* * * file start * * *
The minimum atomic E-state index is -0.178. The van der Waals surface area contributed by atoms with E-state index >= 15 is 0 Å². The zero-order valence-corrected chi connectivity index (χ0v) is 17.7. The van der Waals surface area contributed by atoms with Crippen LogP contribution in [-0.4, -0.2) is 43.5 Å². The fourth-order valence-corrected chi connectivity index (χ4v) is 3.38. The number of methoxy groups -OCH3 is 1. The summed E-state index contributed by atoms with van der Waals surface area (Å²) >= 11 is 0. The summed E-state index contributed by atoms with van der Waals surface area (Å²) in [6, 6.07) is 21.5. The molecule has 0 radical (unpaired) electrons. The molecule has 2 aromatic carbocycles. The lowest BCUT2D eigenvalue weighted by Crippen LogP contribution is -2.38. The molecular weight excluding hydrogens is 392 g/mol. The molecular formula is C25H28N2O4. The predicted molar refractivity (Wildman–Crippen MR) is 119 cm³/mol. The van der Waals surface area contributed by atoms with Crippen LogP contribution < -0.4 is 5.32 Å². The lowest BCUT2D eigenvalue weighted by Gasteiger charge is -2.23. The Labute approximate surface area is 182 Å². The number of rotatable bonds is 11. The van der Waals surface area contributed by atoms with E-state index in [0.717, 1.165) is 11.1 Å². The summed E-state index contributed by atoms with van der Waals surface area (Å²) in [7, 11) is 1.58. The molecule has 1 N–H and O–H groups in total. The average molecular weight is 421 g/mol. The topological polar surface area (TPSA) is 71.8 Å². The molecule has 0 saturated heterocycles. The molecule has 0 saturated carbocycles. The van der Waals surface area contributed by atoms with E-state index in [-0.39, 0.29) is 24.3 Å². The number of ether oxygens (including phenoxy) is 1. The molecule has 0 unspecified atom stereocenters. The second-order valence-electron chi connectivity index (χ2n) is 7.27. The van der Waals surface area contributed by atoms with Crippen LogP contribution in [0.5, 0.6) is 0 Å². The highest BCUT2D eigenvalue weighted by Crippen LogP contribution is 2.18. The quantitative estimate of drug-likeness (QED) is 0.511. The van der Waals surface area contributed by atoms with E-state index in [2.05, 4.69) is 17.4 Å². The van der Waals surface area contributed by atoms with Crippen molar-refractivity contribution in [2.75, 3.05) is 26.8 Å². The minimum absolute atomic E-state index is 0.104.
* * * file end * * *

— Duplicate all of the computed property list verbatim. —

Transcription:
The minimum atomic E-state index is -0.178. The van der Waals surface area contributed by atoms with E-state index >= 15 is 0 Å². The zero-order valence-corrected chi connectivity index (χ0v) is 17.7. The van der Waals surface area contributed by atoms with Crippen LogP contribution in [-0.4, -0.2) is 43.5 Å². The fourth-order valence-corrected chi connectivity index (χ4v) is 3.38. The number of methoxy groups -OCH3 is 1. The summed E-state index contributed by atoms with van der Waals surface area (Å²) >= 11 is 0. The summed E-state index contributed by atoms with van der Waals surface area (Å²) in [6, 6.07) is 21.5. The molecule has 0 radical (unpaired) electrons. The molecule has 2 aromatic carbocycles. The lowest BCUT2D eigenvalue weighted by Crippen LogP contribution is -2.38. The molecular weight excluding hydrogens is 392 g/mol. The molecular formula is C25H28N2O4. The predicted molar refractivity (Wildman–Crippen MR) is 119 cm³/mol. The van der Waals surface area contributed by atoms with Crippen LogP contribution < -0.4 is 5.32 Å². The lowest BCUT2D eigenvalue weighted by Gasteiger charge is -2.23. The Labute approximate surface area is 182 Å². The number of rotatable bonds is 11. The van der Waals surface area contributed by atoms with E-state index in [0.717, 1.165) is 11.1 Å². The summed E-state index contributed by atoms with van der Waals surface area (Å²) in [7, 11) is 1.58. The molecule has 1 N–H and O–H groups in total. The average molecular weight is 421 g/mol. The topological polar surface area (TPSA) is 71.8 Å². The molecule has 0 saturated heterocycles. The molecule has 0 saturated carbocycles. The van der Waals surface area contributed by atoms with E-state index in [-0.39, 0.29) is 24.3 Å². The number of ether oxygens (including phenoxy) is 1. The molecule has 0 unspecified atom stereocenters. The second-order valence-electron chi connectivity index (χ2n) is 7.27. The van der Waals surface area contributed by atoms with Crippen LogP contribution in [0.5, 0.6) is 0 Å². The highest BCUT2D eigenvalue weighted by Crippen LogP contribution is 2.18. The quantitative estimate of drug-likeness (QED) is 0.511. The van der Waals surface area contributed by atoms with E-state index in [2.05, 4.69) is 17.4 Å². The van der Waals surface area contributed by atoms with Crippen molar-refractivity contribution in [2.75, 3.05) is 26.8 Å². The minimum absolute atomic E-state index is 0.104.